Verilog didn’t start with quite the handicap of VHDL.  It was originally designed to be simulatable.  The Verilog simulator from Gateway Design Automation was a big hit with designers who didn’t want to mess with the mass of VHDL and who wanted clean, fast, language-based simulation of their logic designs.  Driven in part by both mandate and momentum, however, VHDL continued full-steam as well.  The designer population bifurcated, the lines were drawn, and by sometime in the late 1980s, the cultural seeds were planted that landed us where we are today.

Once you have a language in which you can write a machine-readable description of your ASIC design and simulate it, the natural next step is to try to convert that language into an implementation language so you can use it to directly do design work.  This is where logic synthesis comes in.  The first logic synthesis of VHDL and Verilog could take advantage of only a tiny subset of the language and, even then, only in a very specific structure.  Over time, logic synthesis tools expanded the allowable subset of the languages, the variation in structure, and the quality of the resulting logic when synthesizing from hardware description languages like VHDL and Verilog.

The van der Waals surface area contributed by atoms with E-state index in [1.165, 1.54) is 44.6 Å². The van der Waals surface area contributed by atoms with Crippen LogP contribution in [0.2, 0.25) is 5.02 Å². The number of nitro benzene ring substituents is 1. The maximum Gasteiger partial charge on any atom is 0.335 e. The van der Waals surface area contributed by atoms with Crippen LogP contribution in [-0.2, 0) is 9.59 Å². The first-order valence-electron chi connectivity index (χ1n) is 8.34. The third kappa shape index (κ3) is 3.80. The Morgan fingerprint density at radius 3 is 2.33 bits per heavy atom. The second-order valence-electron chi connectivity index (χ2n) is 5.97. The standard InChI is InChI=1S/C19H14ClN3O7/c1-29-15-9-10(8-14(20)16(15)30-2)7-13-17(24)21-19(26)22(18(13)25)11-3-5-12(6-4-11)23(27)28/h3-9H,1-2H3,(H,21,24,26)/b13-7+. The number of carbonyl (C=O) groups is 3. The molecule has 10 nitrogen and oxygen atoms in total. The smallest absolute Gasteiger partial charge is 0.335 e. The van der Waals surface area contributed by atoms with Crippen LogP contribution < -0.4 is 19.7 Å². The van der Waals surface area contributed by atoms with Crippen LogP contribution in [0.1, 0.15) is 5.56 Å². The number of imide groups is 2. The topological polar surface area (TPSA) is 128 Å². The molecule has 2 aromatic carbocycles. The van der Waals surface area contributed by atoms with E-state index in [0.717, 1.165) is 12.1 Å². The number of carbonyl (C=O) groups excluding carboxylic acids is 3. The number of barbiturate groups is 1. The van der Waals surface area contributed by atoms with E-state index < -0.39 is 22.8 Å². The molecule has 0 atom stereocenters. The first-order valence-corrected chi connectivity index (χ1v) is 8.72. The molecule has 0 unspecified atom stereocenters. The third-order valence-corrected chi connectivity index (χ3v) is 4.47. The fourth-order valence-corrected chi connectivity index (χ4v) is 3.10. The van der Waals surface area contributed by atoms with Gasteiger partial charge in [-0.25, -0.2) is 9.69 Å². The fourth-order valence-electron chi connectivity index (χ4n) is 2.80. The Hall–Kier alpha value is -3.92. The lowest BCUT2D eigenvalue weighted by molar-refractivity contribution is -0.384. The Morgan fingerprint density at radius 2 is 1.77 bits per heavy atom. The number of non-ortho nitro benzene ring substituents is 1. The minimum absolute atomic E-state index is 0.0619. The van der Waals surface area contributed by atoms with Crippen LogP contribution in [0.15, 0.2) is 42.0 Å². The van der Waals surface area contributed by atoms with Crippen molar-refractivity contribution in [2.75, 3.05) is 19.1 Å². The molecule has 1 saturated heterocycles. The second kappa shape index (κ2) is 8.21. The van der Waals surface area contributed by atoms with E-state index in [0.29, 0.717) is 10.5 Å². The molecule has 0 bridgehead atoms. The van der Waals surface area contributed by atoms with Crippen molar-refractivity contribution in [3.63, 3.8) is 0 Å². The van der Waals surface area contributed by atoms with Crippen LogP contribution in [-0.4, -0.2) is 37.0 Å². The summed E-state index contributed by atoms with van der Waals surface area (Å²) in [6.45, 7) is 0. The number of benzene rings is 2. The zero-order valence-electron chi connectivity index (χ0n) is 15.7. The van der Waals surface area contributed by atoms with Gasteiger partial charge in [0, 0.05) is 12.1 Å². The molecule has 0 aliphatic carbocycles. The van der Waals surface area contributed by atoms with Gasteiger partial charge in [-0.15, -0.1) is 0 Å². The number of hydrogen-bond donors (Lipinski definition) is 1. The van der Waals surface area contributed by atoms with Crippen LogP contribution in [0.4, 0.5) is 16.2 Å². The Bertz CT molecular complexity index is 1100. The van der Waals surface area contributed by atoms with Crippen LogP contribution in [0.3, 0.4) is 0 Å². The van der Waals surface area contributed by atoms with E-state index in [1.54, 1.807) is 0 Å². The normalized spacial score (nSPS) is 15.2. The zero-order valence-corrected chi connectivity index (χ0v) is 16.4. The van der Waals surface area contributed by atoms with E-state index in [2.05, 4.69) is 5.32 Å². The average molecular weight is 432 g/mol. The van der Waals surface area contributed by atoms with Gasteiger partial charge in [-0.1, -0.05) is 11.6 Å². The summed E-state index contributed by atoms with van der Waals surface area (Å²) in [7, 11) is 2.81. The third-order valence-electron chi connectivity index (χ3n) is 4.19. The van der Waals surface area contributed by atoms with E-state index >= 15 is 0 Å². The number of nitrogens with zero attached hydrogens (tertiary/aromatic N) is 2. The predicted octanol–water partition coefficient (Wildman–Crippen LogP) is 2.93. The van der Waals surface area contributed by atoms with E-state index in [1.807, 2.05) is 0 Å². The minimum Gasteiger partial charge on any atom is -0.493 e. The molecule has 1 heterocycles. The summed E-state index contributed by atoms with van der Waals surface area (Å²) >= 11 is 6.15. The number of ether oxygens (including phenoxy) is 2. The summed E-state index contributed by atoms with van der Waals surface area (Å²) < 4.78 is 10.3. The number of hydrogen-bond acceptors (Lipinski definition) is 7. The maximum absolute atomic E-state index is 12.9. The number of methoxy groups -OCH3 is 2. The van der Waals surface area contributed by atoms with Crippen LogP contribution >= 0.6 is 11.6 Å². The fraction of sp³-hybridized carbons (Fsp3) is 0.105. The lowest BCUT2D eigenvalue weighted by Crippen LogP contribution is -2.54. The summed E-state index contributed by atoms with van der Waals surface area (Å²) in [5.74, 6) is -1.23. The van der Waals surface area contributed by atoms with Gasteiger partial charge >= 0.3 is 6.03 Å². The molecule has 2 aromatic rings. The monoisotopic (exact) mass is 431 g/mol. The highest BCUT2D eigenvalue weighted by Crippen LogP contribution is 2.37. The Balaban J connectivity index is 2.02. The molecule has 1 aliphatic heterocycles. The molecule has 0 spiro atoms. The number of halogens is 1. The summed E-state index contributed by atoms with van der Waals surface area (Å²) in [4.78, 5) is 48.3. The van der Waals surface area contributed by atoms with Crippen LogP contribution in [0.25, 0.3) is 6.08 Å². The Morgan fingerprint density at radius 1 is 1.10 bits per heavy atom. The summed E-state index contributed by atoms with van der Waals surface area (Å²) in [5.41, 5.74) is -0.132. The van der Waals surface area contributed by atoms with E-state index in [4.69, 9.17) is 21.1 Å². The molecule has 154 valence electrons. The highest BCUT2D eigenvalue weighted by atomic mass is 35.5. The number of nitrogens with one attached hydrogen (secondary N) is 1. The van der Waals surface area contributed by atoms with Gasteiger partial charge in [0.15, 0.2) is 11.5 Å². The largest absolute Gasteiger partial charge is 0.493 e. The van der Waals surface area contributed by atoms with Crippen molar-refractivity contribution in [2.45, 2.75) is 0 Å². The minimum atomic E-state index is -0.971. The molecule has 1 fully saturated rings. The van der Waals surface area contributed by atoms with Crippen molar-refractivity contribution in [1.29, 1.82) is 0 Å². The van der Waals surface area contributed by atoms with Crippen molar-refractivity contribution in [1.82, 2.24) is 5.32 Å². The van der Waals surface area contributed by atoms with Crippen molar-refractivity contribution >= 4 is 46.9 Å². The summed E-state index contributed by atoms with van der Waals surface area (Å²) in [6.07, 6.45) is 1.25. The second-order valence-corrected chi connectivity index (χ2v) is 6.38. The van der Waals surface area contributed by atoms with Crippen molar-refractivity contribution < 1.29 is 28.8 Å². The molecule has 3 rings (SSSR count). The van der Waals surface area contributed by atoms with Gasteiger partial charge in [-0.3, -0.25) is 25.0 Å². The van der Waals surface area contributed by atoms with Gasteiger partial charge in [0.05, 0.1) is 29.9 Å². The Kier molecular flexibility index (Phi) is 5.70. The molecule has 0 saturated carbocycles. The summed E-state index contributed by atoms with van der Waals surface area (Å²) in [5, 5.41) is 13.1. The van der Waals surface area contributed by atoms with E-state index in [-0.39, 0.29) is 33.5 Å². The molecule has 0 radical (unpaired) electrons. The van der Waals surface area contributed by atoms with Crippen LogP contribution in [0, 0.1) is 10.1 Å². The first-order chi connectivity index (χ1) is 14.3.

Using an HDL as an implementation language locks down the semantics of the description itself.  Although both VHDL and Verilog are capable of capturing design intent or behavior to some degree, synthesizable descriptions are still relegated to little more than the description of structure.  Register transfer level (RTL) has been the de-facto abstraction level for the description of synthesizable logic for close to two decades now.

What does all this have to do with FPGAs?  Well, FPGAs have a completely different logic structure from ASICs.  In using HDLs to synthesize ASIC designs, we at least have a pretty open field for using “normal” logic elements to complete our design.  In FPGAs, however, the fabric is based upon fixed-width look-up tables (LUTs).  When we start to synthesize HDLs for FPGAs, we’re shoe-horning the mapping of logic gates into some strange combination of LUTs and other elements.  Many of the assumptions that work for ASIC mapping have to be compromised to get reasonable results in FPGA fabric.